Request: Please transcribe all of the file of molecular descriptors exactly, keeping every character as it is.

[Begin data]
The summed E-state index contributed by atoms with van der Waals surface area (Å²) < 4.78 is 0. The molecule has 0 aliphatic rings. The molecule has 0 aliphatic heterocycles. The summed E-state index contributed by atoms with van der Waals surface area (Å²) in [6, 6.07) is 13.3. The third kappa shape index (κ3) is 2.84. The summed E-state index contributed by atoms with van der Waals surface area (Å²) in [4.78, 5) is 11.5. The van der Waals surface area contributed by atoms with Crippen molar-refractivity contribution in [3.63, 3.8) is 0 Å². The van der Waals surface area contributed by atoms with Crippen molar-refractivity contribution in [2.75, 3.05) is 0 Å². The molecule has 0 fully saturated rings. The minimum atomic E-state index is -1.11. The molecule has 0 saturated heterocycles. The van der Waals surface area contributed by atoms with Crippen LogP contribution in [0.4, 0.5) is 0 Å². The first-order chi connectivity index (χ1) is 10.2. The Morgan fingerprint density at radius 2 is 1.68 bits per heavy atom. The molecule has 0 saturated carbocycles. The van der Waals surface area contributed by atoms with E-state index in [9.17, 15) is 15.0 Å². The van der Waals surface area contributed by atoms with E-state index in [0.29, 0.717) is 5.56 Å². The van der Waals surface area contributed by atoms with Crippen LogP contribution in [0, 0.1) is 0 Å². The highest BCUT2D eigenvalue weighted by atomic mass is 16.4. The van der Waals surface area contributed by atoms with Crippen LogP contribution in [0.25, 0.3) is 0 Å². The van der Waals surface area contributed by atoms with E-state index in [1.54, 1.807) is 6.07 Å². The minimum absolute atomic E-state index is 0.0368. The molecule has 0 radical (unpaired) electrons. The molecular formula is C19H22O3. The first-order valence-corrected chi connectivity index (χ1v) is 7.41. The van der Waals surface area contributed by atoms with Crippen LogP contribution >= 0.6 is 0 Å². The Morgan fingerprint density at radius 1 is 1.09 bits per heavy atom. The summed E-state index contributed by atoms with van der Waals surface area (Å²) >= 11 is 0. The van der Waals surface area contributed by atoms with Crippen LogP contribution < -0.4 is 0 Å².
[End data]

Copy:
The summed E-state index contributed by atoms with van der Waals surface area (Å²) < 4.78 is 0. The molecule has 0 aliphatic rings. The molecule has 0 aliphatic heterocycles. The summed E-state index contributed by atoms with van der Waals surface area (Å²) in [6, 6.07) is 13.3. The third kappa shape index (κ3) is 2.84. The summed E-state index contributed by atoms with van der Waals surface area (Å²) in [4.78, 5) is 11.5. The van der Waals surface area contributed by atoms with Crippen molar-refractivity contribution in [3.63, 3.8) is 0 Å². The van der Waals surface area contributed by atoms with Crippen molar-refractivity contribution in [2.75, 3.05) is 0 Å². The molecule has 0 fully saturated rings. The minimum atomic E-state index is -1.11. The molecule has 0 saturated heterocycles. The van der Waals surface area contributed by atoms with Crippen LogP contribution in [0.4, 0.5) is 0 Å². The first-order chi connectivity index (χ1) is 10.2. The Morgan fingerprint density at radius 2 is 1.68 bits per heavy atom. The molecule has 0 saturated carbocycles. The van der Waals surface area contributed by atoms with E-state index in [9.17, 15) is 15.0 Å². The van der Waals surface area contributed by atoms with E-state index in [0.29, 0.717) is 5.56 Å². The van der Waals surface area contributed by atoms with Crippen LogP contribution in [0, 0.1) is 0 Å². The highest BCUT2D eigenvalue weighted by atomic mass is 16.4. The van der Waals surface area contributed by atoms with Crippen LogP contribution in [0.25, 0.3) is 0 Å². The van der Waals surface area contributed by atoms with E-state index in [1.54, 1.807) is 6.07 Å². The minimum absolute atomic E-state index is 0.0368. The molecule has 0 radical (unpaired) electrons. The molecular formula is C19H22O3. The first-order valence-corrected chi connectivity index (χ1v) is 7.41. The van der Waals surface area contributed by atoms with Crippen LogP contribution >= 0.6 is 0 Å². The Morgan fingerprint density at radius 1 is 1.09 bits per heavy atom. The summed E-state index contributed by atoms with van der Waals surface area (Å²) >= 11 is 0. The van der Waals surface area contributed by atoms with Crippen LogP contribution < -0.4 is 0 Å².